I guess I have posted a lot of technical stuff in my blog. However, I would like to go into a more theoritical side of things about software testing today – how to write a regression test.
So, what is regression test? Everyone knows that it is a set of test to make sure that existing functionality still works after new functionalities are added.
But how to write a good regression test? Most would think that the more tests you add into a regression test suite the better it is. This is a wrong view about regression test.
There are rules to follow in order to write an effective and efficient regression test suite. These rules are:
- Test all the core functions of the system (not the little help screen)
- Test the happy path and user would follow (not edge cases)
- Partition it logically based on system or core modules so that it is easily readable and accessible
- Partition a set of tests that will be run before every release (very important core modules) and others that will only be run when necessary (changes occur)
- Keep it as simple and short as possible
- Avoid repetitive steps
However, please bear in mind that I am not trying to say we do not want to test more in regression test. I simply mean that most edge cases and low level tests should be in the unit test level instead of functional regression test.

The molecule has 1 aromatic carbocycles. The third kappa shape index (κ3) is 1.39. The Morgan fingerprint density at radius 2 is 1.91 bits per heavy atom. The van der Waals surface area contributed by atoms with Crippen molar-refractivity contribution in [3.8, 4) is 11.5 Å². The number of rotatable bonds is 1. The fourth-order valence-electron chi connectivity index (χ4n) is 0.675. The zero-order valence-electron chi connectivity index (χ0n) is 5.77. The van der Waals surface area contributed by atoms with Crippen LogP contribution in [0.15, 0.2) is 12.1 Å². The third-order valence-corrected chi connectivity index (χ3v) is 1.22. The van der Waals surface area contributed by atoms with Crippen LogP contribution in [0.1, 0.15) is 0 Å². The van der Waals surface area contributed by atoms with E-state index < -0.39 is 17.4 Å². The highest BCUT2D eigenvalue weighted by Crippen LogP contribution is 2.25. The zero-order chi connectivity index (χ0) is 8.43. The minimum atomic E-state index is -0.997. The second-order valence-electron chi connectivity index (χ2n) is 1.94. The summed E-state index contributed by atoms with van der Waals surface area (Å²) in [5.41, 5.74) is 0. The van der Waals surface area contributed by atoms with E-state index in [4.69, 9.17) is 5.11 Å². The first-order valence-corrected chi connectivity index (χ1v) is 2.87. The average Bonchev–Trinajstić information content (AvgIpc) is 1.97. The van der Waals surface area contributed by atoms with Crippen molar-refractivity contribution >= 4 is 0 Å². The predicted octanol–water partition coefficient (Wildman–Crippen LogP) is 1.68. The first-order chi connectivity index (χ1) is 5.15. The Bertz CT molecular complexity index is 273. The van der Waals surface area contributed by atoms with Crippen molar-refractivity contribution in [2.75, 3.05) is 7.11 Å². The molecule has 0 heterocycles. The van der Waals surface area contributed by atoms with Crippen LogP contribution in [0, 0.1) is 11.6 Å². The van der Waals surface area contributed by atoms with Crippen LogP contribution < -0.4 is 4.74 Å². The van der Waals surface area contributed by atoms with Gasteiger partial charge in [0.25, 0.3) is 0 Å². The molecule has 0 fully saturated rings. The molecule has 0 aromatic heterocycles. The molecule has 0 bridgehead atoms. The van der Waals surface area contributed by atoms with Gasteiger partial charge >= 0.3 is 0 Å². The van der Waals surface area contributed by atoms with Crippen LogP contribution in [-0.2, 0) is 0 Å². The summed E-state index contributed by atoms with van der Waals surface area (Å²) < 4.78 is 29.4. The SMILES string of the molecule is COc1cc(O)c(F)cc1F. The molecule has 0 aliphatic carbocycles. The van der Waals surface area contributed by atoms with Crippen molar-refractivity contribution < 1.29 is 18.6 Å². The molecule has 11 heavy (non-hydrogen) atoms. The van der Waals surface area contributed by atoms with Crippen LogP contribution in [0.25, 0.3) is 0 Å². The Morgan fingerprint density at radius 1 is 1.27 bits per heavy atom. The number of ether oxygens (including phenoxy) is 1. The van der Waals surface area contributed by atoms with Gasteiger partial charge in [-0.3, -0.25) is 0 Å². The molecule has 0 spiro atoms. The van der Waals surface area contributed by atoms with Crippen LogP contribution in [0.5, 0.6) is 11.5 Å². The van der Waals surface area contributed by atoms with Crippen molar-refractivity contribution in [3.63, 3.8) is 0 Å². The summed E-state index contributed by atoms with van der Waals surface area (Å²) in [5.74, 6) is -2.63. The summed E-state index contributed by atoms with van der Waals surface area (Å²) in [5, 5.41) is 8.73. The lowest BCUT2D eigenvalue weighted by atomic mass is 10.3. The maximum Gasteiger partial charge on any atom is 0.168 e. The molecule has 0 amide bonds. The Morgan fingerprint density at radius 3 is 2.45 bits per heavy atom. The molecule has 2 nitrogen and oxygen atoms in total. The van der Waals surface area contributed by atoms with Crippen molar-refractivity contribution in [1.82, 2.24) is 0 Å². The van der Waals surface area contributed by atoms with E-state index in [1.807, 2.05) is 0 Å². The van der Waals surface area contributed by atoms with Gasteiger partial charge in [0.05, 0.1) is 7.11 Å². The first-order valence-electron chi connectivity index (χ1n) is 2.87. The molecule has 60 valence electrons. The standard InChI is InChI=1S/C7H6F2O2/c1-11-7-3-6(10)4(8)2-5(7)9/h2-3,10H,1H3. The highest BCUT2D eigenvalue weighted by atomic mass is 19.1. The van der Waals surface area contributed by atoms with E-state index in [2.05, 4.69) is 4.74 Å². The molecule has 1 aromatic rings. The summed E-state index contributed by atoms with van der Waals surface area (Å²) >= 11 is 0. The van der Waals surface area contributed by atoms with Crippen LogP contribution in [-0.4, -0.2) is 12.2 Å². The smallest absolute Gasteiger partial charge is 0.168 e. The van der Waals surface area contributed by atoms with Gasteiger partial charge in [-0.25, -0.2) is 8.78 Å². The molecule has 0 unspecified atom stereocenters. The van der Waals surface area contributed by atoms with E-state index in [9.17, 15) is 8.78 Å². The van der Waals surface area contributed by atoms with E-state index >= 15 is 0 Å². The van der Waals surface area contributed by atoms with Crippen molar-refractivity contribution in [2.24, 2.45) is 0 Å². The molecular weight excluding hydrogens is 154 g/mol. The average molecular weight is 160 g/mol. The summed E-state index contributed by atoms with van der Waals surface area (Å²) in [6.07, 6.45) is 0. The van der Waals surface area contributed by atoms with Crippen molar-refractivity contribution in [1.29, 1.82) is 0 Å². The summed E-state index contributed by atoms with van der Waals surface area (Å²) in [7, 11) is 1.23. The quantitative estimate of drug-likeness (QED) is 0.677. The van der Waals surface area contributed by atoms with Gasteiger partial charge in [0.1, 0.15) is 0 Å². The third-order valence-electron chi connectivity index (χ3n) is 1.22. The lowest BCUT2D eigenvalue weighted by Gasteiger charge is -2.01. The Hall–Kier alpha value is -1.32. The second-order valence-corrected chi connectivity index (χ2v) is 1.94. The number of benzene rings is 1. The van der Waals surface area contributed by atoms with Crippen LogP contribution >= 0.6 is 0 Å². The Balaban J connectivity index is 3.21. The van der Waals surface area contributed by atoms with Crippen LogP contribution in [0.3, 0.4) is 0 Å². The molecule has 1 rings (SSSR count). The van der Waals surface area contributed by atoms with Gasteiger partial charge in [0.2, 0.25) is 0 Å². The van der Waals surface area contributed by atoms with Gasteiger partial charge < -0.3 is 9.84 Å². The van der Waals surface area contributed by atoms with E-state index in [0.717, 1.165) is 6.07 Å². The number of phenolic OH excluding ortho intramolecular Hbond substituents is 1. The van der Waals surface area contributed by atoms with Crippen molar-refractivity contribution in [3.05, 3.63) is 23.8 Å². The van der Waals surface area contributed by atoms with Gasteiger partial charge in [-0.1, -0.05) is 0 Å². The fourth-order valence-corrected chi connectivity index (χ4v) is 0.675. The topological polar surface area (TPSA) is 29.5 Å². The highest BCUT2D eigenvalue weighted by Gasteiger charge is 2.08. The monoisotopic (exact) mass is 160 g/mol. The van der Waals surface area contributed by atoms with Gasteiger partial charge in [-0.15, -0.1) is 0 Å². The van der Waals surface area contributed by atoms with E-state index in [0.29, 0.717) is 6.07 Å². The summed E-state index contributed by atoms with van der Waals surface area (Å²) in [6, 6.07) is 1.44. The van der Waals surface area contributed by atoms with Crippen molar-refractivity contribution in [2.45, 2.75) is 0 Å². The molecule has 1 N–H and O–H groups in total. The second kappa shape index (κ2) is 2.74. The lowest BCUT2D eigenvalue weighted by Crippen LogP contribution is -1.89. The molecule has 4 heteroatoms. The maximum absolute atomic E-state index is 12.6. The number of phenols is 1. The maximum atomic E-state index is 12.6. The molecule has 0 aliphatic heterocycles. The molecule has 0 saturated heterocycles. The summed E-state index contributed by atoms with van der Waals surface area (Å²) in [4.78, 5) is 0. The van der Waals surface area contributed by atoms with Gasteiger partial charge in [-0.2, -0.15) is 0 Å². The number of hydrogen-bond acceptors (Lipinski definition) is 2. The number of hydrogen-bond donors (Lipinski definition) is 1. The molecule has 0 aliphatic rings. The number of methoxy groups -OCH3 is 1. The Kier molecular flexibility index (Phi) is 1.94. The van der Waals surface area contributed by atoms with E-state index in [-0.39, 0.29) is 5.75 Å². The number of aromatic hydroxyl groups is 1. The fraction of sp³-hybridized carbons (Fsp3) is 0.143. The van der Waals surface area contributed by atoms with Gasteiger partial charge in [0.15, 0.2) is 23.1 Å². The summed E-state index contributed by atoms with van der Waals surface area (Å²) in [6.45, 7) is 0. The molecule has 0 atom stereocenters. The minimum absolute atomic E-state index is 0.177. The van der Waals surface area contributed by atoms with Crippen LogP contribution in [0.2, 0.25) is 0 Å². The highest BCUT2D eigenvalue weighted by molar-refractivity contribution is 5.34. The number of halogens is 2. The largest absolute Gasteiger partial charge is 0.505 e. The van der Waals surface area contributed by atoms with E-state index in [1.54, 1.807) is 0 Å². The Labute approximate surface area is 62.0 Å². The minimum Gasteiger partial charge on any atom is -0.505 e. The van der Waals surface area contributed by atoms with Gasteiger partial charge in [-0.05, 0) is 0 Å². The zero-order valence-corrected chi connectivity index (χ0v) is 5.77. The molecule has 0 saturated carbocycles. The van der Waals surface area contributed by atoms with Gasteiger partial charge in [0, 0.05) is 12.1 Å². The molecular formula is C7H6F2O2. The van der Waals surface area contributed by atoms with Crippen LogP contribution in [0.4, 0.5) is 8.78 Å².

The mechanism I use to regression test web services is the same as the mechanism I test API, which is by using:
Curl is main tool to call the web services and it sits inside the Ruby script which is used to do other functions such as checking the output, etc.
For example, the Curl command below will pass the XML file to the JobSource web service and pipe the output to another XML file:
f=IO.popen(“curl –request POST –header ‘Content-type: text/xml’ –data @jobSource2.xml -s -v -D – http://webservices.pageup.com.au/JobSourceWS/JobSourceWS.asmx?op=UpdateJobSource 2>/dev/null>result.xml”).readlines